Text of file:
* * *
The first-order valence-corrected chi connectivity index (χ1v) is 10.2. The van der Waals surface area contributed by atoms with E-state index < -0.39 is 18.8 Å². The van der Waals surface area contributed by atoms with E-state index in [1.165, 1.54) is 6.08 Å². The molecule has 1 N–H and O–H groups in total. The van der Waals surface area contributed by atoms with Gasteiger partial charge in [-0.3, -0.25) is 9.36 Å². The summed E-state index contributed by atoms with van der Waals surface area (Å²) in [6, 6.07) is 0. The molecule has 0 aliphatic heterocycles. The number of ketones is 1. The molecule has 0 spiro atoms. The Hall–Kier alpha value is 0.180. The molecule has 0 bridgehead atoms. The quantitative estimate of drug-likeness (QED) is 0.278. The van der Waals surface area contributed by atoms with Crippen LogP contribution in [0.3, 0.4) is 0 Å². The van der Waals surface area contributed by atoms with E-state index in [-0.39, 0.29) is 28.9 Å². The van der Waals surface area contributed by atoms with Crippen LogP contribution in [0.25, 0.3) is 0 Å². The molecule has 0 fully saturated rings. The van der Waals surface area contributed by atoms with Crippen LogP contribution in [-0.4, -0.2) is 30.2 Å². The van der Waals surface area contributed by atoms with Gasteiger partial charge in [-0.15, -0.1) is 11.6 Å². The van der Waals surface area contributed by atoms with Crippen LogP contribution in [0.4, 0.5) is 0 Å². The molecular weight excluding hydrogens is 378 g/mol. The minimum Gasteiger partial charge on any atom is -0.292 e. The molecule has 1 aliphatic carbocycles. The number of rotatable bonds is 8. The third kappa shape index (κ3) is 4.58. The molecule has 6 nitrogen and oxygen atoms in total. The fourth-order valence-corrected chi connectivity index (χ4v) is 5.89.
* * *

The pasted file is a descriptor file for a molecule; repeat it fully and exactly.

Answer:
The first-order valence-corrected chi connectivity index (χ1v) is 10.2. The van der Waals surface area contributed by atoms with E-state index < -0.39 is 18.8 Å². The van der Waals surface area contributed by atoms with E-state index in [1.165, 1.54) is 6.08 Å². The molecule has 1 N–H and O–H groups in total. The van der Waals surface area contributed by atoms with Gasteiger partial charge in [-0.3, -0.25) is 9.36 Å². The summed E-state index contributed by atoms with van der Waals surface area (Å²) in [6, 6.07) is 0. The molecule has 0 aliphatic heterocycles. The number of ketones is 1. The molecule has 0 spiro atoms. The Hall–Kier alpha value is 0.180. The molecule has 0 bridgehead atoms. The quantitative estimate of drug-likeness (QED) is 0.278. The van der Waals surface area contributed by atoms with Crippen LogP contribution in [0.3, 0.4) is 0 Å². The van der Waals surface area contributed by atoms with E-state index in [-0.39, 0.29) is 28.9 Å². The van der Waals surface area contributed by atoms with Crippen LogP contribution in [0.25, 0.3) is 0 Å². The molecule has 0 fully saturated rings. The van der Waals surface area contributed by atoms with Crippen LogP contribution in [-0.4, -0.2) is 30.2 Å². The van der Waals surface area contributed by atoms with Gasteiger partial charge in [-0.15, -0.1) is 11.6 Å². The van der Waals surface area contributed by atoms with Crippen LogP contribution in [0.4, 0.5) is 0 Å². The molecular weight excluding hydrogens is 378 g/mol. The minimum Gasteiger partial charge on any atom is -0.292 e. The molecule has 1 aliphatic carbocycles. The number of rotatable bonds is 8. The third kappa shape index (κ3) is 4.58. The molecule has 6 nitrogen and oxygen atoms in total. The fourth-order valence-corrected chi connectivity index (χ4v) is 5.89.